Scientists expect nation’s drought to persist this year

 

McClatchy Newspapers

More than half of the United States remains in drought, although things have improved from the record-breaking conditions last year that killed 123 and added up to at least $35 billion in economic losses, including crop failure and livestock deaths.

At one point in September 2012, two-thirds of the continental United States was suffering from record-breaking drought conditions so severe they restricted navigation on portions of the Mississippi River. About 55 percent of the nation remains in drought conditions now, though the outlook for 2013 isn’t quite as grim as last year.

But drought is expected to persist in the Great Plains and part of the West and could extend into more of California and Florida, said forecasters with the National Integrated Drought Information System as they released a seasonal drought outlook for the nation. They met Thursday in Washington to release climate and water supply forecasts, along with the national wildfire outlook.

Drought, although slower-building and not as dramatic as a tornado, hurricane or earthquake, often ranks just as high in terms of economic losses. It has far-reaching consequences on water supplies, the severity of forest fires, the amount of snow available to skiers, and on crop yields and food prices. President Barack Obama in his State of the Union address cited severe droughts as one of the reasons for acting on climate change.

Texas faces particularly tough conditions – emergency managers there are considering how to transport water to municipal systems that might fail, one speaker said Thursday. They fear they’ll see a second year of farmers abandoning cotton crops in Texas, said Brad Rippey, a meteorologist with the U.S. Department of Agriculture.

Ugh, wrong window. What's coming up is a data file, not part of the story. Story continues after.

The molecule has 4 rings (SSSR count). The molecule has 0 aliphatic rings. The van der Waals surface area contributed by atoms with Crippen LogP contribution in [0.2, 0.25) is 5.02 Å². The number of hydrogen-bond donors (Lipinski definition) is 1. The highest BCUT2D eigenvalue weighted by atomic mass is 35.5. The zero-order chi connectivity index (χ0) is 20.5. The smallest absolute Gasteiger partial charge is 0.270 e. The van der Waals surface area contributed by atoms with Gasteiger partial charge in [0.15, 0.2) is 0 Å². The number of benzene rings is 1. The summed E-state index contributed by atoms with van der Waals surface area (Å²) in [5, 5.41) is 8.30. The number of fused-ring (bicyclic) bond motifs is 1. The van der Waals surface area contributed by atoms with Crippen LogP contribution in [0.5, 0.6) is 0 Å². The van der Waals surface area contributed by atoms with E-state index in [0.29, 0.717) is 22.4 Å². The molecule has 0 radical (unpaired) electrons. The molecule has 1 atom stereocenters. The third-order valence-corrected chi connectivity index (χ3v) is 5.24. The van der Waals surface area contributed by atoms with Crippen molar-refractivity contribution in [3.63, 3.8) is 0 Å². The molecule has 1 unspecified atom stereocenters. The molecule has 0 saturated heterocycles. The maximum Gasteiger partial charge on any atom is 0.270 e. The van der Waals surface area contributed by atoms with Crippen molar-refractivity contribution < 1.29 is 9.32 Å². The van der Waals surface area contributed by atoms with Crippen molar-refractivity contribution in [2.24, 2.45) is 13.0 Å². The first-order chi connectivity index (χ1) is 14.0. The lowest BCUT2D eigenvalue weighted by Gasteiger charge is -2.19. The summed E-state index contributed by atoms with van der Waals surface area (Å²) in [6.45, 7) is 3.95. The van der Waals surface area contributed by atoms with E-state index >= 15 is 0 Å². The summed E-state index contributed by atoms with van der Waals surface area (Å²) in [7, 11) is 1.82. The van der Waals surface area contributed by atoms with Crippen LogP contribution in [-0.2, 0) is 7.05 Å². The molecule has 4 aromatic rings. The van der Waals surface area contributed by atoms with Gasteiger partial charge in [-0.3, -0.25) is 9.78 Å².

There are "very poor" conditions in the snowpack that feeds river systems in the Great Plains, said Mike Strobel of the USDA’s Natural Resources Conservation Service. Reservoirs in Colorado already are low because of last year’s drought.

"Colorado, New Mexico, Wyoming . . . that’s where we really need to see some of the snowpack, because that’s where we derive the water that goes into the Platte, the Arkansas and other rivers," Strobel said.

There’s good news too, though. Navigation problems on the Mississippi are expected to ease this year. And there’s what Rippey described as a "wonderful snowstorm" happening this week in the central Plains states. Kansas City, Mo., for example, recorded nearly a foot of snow in some areas by mid-afternoon Thursday.

"That does often happen when we hold drought meetings," Rippey joked. "We should hold them more often."

Government weather forecasters have a new worry, though: sequestration. That’s the $85 billion in mandatory federal spending cuts set to take effect March 1 if Congress and the president can’t agree on an alternative plan to rein in deficits.